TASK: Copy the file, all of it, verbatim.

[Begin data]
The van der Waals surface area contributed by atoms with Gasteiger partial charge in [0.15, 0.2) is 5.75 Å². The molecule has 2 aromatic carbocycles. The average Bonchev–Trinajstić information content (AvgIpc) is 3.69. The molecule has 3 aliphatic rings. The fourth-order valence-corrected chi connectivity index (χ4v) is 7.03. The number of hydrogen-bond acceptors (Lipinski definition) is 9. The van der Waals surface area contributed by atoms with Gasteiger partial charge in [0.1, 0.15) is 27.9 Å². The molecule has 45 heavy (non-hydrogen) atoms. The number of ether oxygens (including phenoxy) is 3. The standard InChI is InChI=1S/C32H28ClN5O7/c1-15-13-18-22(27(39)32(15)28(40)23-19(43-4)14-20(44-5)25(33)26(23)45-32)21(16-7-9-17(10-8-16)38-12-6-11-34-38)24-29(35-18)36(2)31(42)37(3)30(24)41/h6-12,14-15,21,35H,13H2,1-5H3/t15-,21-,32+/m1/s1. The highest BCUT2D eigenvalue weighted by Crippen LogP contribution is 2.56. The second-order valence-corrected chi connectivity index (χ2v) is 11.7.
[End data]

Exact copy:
The van der Waals surface area contributed by atoms with Gasteiger partial charge in [0.15, 0.2) is 5.75 Å². The molecule has 2 aromatic carbocycles. The average Bonchev–Trinajstić information content (AvgIpc) is 3.69. The molecule has 3 aliphatic rings. The fourth-order valence-corrected chi connectivity index (χ4v) is 7.03. The number of hydrogen-bond acceptors (Lipinski definition) is 9. The van der Waals surface area contributed by atoms with Gasteiger partial charge in [0.1, 0.15) is 27.9 Å². The molecule has 45 heavy (non-hydrogen) atoms. The number of ether oxygens (including phenoxy) is 3. The standard InChI is InChI=1S/C32H28ClN5O7/c1-15-13-18-22(27(39)32(15)28(40)23-19(43-4)14-20(44-5)25(33)26(23)45-32)21(16-7-9-17(10-8-16)38-12-6-11-34-38)24-29(35-18)36(2)31(42)37(3)30(24)41/h6-12,14-15,21,35H,13H2,1-5H3/t15-,21-,32+/m1/s1. The highest BCUT2D eigenvalue weighted by Crippen LogP contribution is 2.56. The second-order valence-corrected chi connectivity index (χ2v) is 11.7.